Tuesday, February 20, 2007


I'm swamped with work right now so this is going to be short. But in my department there are a few constant debates the main one is on hip hop, the good the bad and the ugly, and the other is Alice Walker's the color purple. I check out of the hip hop one, but am always involved in the Alice Walker one, especially once I hear the arguments. The debate isn't about whether or not The Color Purple was good or not, but rather how Alice Walker made Black men look horrible. The men arguing against her are upset because to them Black men treating Black women so horribly is almost unheard of. To make it even worst a professor today said that he had found no proof that Black men beat their wives and rape their daughters! ............. I CAN NOT BELIEVE THAT!!

To make such a bogus statement is ridiculous. I wasn't there when the professor made the statement, but my question is has he talked to any Black women? EVER!

When are people going to open their minds and stop denying the fact that Black men do in fact cause harm to Black women.


Darkmind said...

Do you mean, like, more so than men in general? I think what the professor was trying to say was not that there is no abuse at all, but that there is no evidence that it is the norm. But I guess it depends on your definition of 'abuse'.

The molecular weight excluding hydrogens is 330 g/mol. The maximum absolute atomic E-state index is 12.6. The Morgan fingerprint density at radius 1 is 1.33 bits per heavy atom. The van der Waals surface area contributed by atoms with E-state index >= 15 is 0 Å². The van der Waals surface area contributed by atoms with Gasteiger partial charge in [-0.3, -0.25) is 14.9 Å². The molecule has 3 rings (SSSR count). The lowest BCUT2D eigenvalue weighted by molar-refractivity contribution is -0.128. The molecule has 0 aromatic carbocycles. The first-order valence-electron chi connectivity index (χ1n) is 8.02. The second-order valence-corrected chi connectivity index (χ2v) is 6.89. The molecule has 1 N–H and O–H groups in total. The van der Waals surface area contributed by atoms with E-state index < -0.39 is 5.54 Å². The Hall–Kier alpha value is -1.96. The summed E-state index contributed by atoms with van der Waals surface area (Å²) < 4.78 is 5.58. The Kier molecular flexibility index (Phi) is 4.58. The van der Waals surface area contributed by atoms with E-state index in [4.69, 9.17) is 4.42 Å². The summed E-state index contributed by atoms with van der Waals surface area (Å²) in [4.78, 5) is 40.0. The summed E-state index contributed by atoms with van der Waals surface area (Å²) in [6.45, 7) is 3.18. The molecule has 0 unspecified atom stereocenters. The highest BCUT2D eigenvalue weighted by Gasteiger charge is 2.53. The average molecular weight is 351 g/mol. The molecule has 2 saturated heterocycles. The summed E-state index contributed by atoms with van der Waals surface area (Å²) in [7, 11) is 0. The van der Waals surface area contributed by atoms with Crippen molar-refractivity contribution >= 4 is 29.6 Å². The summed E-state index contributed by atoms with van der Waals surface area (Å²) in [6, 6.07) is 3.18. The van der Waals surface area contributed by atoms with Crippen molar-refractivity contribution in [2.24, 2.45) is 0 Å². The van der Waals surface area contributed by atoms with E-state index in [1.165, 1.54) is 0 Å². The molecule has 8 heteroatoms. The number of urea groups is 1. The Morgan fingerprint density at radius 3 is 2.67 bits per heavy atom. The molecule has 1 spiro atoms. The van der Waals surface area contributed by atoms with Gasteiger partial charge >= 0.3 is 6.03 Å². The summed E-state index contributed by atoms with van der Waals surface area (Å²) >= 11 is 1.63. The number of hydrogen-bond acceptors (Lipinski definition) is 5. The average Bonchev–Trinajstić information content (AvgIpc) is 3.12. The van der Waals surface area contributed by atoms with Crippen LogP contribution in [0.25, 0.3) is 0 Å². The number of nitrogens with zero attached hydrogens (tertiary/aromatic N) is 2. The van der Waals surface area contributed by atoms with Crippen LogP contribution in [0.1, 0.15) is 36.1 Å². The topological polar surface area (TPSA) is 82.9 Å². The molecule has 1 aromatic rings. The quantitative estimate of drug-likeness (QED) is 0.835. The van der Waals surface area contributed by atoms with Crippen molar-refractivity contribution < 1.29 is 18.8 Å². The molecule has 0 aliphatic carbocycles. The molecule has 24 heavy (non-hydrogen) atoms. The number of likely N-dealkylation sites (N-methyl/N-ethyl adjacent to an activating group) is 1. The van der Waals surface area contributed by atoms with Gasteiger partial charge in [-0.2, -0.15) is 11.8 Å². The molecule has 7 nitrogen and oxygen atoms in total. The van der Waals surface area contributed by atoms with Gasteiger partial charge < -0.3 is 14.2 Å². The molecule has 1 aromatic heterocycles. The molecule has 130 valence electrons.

vegankid said...

why is that such a common response to The Color Purple? i also have to wonder if such people have ever read the book or if they just watched the movie. cuz the point made in the book (like in all of alice walker's books) is that change and redemption is possible, if not inevitable. however, the movie cuts the story short and doesn't really show the new man.

JrnyWmn said...

VK- the movie definitely does cut short the redemptive part of the Mister, but I still think they did a good job of at least feeling bad for him I know I did. Its so frustrating though whenever the movie comes up, all the guys in my dept go on this Black men don't do that rant. Or they'll say that they wanted more interaction with the white world to show why the men did this to the women. It's just frustrating.

Darkmind- I don't think the professor was trying to argue against it being the norm, but more the frequency of it. Which is a problem becuase it happens a lot more than people talk about and its attitudes like his that keep it quiet, so when a woman does make a story about this people act shocked. More dialogue is definitely needed without men getting defensive.

“I remember how being young and black and gay and lonely felt. A lot of it was fine, feeling I had the truth and the light and the key, but a lot of it was purely hell.” ~Audre Lorde